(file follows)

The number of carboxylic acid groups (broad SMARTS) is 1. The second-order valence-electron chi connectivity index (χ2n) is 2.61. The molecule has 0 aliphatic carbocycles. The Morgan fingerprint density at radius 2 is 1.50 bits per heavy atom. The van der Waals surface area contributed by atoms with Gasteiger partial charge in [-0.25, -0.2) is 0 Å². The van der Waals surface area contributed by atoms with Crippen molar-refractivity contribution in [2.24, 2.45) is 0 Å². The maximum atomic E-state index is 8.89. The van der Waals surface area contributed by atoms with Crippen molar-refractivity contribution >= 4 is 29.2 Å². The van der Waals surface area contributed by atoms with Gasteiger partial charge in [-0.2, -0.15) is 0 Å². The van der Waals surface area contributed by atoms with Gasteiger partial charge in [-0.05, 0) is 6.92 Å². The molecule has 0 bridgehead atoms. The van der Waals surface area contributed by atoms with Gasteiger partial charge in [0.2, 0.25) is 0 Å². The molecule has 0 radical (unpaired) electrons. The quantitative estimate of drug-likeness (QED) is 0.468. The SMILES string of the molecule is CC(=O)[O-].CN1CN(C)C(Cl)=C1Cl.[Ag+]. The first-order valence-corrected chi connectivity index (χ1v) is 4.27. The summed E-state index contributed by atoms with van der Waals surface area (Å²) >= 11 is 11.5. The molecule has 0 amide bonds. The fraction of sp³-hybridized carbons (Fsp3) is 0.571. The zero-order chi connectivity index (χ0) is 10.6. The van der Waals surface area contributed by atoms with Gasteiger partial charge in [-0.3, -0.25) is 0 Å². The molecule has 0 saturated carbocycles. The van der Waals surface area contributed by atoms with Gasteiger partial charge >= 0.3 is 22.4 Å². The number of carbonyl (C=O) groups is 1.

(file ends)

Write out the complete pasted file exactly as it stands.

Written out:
The number of carboxylic acid groups (broad SMARTS) is 1. The second-order valence-electron chi connectivity index (χ2n) is 2.61. The molecule has 0 aliphatic carbocycles. The Morgan fingerprint density at radius 2 is 1.50 bits per heavy atom. The van der Waals surface area contributed by atoms with Gasteiger partial charge in [-0.25, -0.2) is 0 Å². The van der Waals surface area contributed by atoms with Crippen molar-refractivity contribution in [2.24, 2.45) is 0 Å². The maximum atomic E-state index is 8.89. The van der Waals surface area contributed by atoms with Crippen molar-refractivity contribution >= 4 is 29.2 Å². The van der Waals surface area contributed by atoms with Gasteiger partial charge in [-0.2, -0.15) is 0 Å². The van der Waals surface area contributed by atoms with Gasteiger partial charge in [-0.05, 0) is 6.92 Å². The molecule has 0 bridgehead atoms. The van der Waals surface area contributed by atoms with Gasteiger partial charge in [0.2, 0.25) is 0 Å². The molecule has 0 radical (unpaired) electrons. The quantitative estimate of drug-likeness (QED) is 0.468. The SMILES string of the molecule is CC(=O)[O-].CN1CN(C)C(Cl)=C1Cl.[Ag+]. The first-order valence-corrected chi connectivity index (χ1v) is 4.27. The summed E-state index contributed by atoms with van der Waals surface area (Å²) >= 11 is 11.5. The molecule has 0 amide bonds. The fraction of sp³-hybridized carbons (Fsp3) is 0.571. The zero-order chi connectivity index (χ0) is 10.6. The van der Waals surface area contributed by atoms with Gasteiger partial charge in [-0.3, -0.25) is 0 Å². The molecule has 0 saturated carbocycles. The van der Waals surface area contributed by atoms with Gasteiger partial charge >= 0.3 is 22.4 Å². The number of carbonyl (C=O) groups is 1.